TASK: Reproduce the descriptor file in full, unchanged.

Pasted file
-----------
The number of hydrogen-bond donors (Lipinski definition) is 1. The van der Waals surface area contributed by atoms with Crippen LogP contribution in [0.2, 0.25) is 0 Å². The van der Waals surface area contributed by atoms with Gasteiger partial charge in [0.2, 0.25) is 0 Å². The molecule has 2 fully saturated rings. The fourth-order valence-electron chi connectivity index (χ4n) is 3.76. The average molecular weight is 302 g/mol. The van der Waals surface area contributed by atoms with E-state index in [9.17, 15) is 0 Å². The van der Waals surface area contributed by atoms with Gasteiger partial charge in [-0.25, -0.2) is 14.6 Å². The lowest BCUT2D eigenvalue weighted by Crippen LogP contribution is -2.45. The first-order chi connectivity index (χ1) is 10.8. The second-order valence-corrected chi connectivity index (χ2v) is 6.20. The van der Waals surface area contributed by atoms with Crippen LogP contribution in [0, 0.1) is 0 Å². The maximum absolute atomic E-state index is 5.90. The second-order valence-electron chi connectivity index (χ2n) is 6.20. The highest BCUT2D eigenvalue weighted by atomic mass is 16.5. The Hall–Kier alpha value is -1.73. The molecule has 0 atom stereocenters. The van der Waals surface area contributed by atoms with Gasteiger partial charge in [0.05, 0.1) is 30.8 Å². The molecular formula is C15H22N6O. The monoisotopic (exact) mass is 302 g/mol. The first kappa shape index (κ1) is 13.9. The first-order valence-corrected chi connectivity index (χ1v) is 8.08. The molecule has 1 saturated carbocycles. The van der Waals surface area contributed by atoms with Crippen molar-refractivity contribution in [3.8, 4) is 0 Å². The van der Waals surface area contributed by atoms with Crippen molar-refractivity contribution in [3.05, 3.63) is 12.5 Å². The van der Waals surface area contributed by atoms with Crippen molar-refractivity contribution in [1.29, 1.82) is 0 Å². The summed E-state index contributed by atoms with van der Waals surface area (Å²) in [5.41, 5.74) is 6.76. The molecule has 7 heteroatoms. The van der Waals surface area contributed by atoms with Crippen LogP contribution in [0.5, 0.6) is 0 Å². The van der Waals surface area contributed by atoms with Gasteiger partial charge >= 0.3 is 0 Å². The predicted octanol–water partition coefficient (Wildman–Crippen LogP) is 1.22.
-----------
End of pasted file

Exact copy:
The number of hydrogen-bond donors (Lipinski definition) is 1. The van der Waals surface area contributed by atoms with Crippen LogP contribution in [0.2, 0.25) is 0 Å². The van der Waals surface area contributed by atoms with Gasteiger partial charge in [0.2, 0.25) is 0 Å². The molecule has 2 fully saturated rings. The fourth-order valence-electron chi connectivity index (χ4n) is 3.76. The average molecular weight is 302 g/mol. The van der Waals surface area contributed by atoms with E-state index in [9.17, 15) is 0 Å². The van der Waals surface area contributed by atoms with Gasteiger partial charge in [-0.25, -0.2) is 14.6 Å². The lowest BCUT2D eigenvalue weighted by Crippen LogP contribution is -2.45. The first-order chi connectivity index (χ1) is 10.8. The second-order valence-corrected chi connectivity index (χ2v) is 6.20. The van der Waals surface area contributed by atoms with Crippen LogP contribution in [0, 0.1) is 0 Å². The maximum absolute atomic E-state index is 5.90. The second-order valence-electron chi connectivity index (χ2n) is 6.20. The highest BCUT2D eigenvalue weighted by atomic mass is 16.5. The Hall–Kier alpha value is -1.73. The molecule has 0 atom stereocenters. The van der Waals surface area contributed by atoms with Gasteiger partial charge in [0.05, 0.1) is 30.8 Å². The molecular formula is C15H22N6O. The monoisotopic (exact) mass is 302 g/mol. The first kappa shape index (κ1) is 13.9. The first-order valence-corrected chi connectivity index (χ1v) is 8.08. The molecule has 1 saturated carbocycles. The van der Waals surface area contributed by atoms with Crippen molar-refractivity contribution in [3.8, 4) is 0 Å². The van der Waals surface area contributed by atoms with Crippen molar-refractivity contribution in [3.05, 3.63) is 12.5 Å². The van der Waals surface area contributed by atoms with Crippen molar-refractivity contribution in [1.29, 1.82) is 0 Å². The summed E-state index contributed by atoms with van der Waals surface area (Å²) in [5.41, 5.74) is 6.76. The molecule has 7 heteroatoms. The van der Waals surface area contributed by atoms with Crippen LogP contribution in [0.5, 0.6) is 0 Å². The van der Waals surface area contributed by atoms with Gasteiger partial charge >= 0.3 is 0 Å². The predicted octanol–water partition coefficient (Wildman–Crippen LogP) is 1.22.